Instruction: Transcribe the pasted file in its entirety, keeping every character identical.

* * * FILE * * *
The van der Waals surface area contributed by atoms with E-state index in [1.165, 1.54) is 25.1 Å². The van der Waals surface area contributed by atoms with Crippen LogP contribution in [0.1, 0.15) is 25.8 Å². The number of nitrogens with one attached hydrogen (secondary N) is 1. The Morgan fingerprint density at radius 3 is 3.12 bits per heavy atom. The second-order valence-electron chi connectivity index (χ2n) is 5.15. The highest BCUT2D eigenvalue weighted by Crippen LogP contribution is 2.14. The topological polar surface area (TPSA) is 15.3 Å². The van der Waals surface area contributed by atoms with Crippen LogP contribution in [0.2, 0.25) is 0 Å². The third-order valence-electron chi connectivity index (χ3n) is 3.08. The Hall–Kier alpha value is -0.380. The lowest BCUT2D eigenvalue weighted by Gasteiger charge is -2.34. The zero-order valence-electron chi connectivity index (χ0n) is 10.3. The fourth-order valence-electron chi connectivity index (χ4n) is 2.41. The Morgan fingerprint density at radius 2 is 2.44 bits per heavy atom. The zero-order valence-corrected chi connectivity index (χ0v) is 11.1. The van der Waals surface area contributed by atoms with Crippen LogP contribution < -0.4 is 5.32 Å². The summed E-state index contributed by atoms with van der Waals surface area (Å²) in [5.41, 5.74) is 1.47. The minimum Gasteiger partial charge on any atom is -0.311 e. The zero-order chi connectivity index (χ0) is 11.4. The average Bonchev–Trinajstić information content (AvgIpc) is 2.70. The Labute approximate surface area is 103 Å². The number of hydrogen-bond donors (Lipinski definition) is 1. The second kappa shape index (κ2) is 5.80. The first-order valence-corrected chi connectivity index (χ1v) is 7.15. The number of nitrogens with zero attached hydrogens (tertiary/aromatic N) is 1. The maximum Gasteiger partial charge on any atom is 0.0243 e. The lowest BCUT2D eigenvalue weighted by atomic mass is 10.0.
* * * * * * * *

The van der Waals surface area contributed by atoms with E-state index in [1.165, 1.54) is 25.1 Å². The van der Waals surface area contributed by atoms with Crippen LogP contribution in [0.1, 0.15) is 25.8 Å². The number of nitrogens with one attached hydrogen (secondary N) is 1. The Morgan fingerprint density at radius 3 is 3.12 bits per heavy atom. The second-order valence-electron chi connectivity index (χ2n) is 5.15. The highest BCUT2D eigenvalue weighted by Crippen LogP contribution is 2.14. The topological polar surface area (TPSA) is 15.3 Å². The van der Waals surface area contributed by atoms with Crippen LogP contribution in [0.2, 0.25) is 0 Å². The third-order valence-electron chi connectivity index (χ3n) is 3.08. The Hall–Kier alpha value is -0.380. The lowest BCUT2D eigenvalue weighted by Gasteiger charge is -2.34. The zero-order valence-electron chi connectivity index (χ0n) is 10.3. The fourth-order valence-electron chi connectivity index (χ4n) is 2.41. The Morgan fingerprint density at radius 2 is 2.44 bits per heavy atom. The zero-order valence-corrected chi connectivity index (χ0v) is 11.1. The van der Waals surface area contributed by atoms with Crippen LogP contribution < -0.4 is 5.32 Å². The summed E-state index contributed by atoms with van der Waals surface area (Å²) in [5.41, 5.74) is 1.47. The minimum Gasteiger partial charge on any atom is -0.311 e. The zero-order chi connectivity index (χ0) is 11.4. The average Bonchev–Trinajstić information content (AvgIpc) is 2.70. The Labute approximate surface area is 103 Å². The number of hydrogen-bond donors (Lipinski definition) is 1. The second kappa shape index (κ2) is 5.80. The first-order valence-corrected chi connectivity index (χ1v) is 7.15. The number of nitrogens with zero attached hydrogens (tertiary/aromatic N) is 1. The maximum Gasteiger partial charge on any atom is 0.0243 e. The lowest BCUT2D eigenvalue weighted by atomic mass is 10.0.